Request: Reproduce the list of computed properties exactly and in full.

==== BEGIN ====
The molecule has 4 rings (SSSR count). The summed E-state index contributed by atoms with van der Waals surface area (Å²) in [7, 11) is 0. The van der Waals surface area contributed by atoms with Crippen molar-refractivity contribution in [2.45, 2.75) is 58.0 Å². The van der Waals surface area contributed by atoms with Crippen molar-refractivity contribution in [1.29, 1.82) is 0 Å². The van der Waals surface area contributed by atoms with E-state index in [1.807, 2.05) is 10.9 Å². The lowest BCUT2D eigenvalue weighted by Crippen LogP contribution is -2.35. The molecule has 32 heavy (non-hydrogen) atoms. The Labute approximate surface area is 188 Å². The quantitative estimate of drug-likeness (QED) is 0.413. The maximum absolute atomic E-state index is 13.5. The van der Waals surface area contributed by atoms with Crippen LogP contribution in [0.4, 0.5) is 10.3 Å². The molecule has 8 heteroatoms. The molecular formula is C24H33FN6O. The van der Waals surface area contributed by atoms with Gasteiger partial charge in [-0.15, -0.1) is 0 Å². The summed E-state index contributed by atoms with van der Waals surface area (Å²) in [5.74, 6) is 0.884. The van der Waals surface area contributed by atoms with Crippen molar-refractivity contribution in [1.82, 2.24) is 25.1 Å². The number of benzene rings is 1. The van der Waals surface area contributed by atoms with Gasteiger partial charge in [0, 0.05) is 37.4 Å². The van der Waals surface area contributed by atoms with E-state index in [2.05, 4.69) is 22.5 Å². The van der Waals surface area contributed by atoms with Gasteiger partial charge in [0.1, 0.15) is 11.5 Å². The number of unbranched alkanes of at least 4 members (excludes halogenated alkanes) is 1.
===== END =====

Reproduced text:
The molecule has 4 rings (SSSR count). The summed E-state index contributed by atoms with van der Waals surface area (Å²) in [7, 11) is 0. The van der Waals surface area contributed by atoms with Crippen molar-refractivity contribution in [2.45, 2.75) is 58.0 Å². The van der Waals surface area contributed by atoms with Crippen molar-refractivity contribution in [1.29, 1.82) is 0 Å². The van der Waals surface area contributed by atoms with E-state index in [1.807, 2.05) is 10.9 Å². The lowest BCUT2D eigenvalue weighted by Crippen LogP contribution is -2.35. The molecule has 32 heavy (non-hydrogen) atoms. The Labute approximate surface area is 188 Å². The quantitative estimate of drug-likeness (QED) is 0.413. The maximum absolute atomic E-state index is 13.5. The van der Waals surface area contributed by atoms with Crippen LogP contribution in [0.4, 0.5) is 10.3 Å². The molecule has 8 heteroatoms. The molecular formula is C24H33FN6O. The van der Waals surface area contributed by atoms with Gasteiger partial charge in [-0.15, -0.1) is 0 Å². The summed E-state index contributed by atoms with van der Waals surface area (Å²) in [5.74, 6) is 0.884. The van der Waals surface area contributed by atoms with Crippen molar-refractivity contribution in [1.82, 2.24) is 25.1 Å². The number of benzene rings is 1. The van der Waals surface area contributed by atoms with Gasteiger partial charge in [0, 0.05) is 37.4 Å². The van der Waals surface area contributed by atoms with E-state index in [2.05, 4.69) is 22.5 Å². The van der Waals surface area contributed by atoms with Gasteiger partial charge in [0.1, 0.15) is 11.5 Å². The number of unbranched alkanes of at least 4 members (excludes halogenated alkanes) is 1.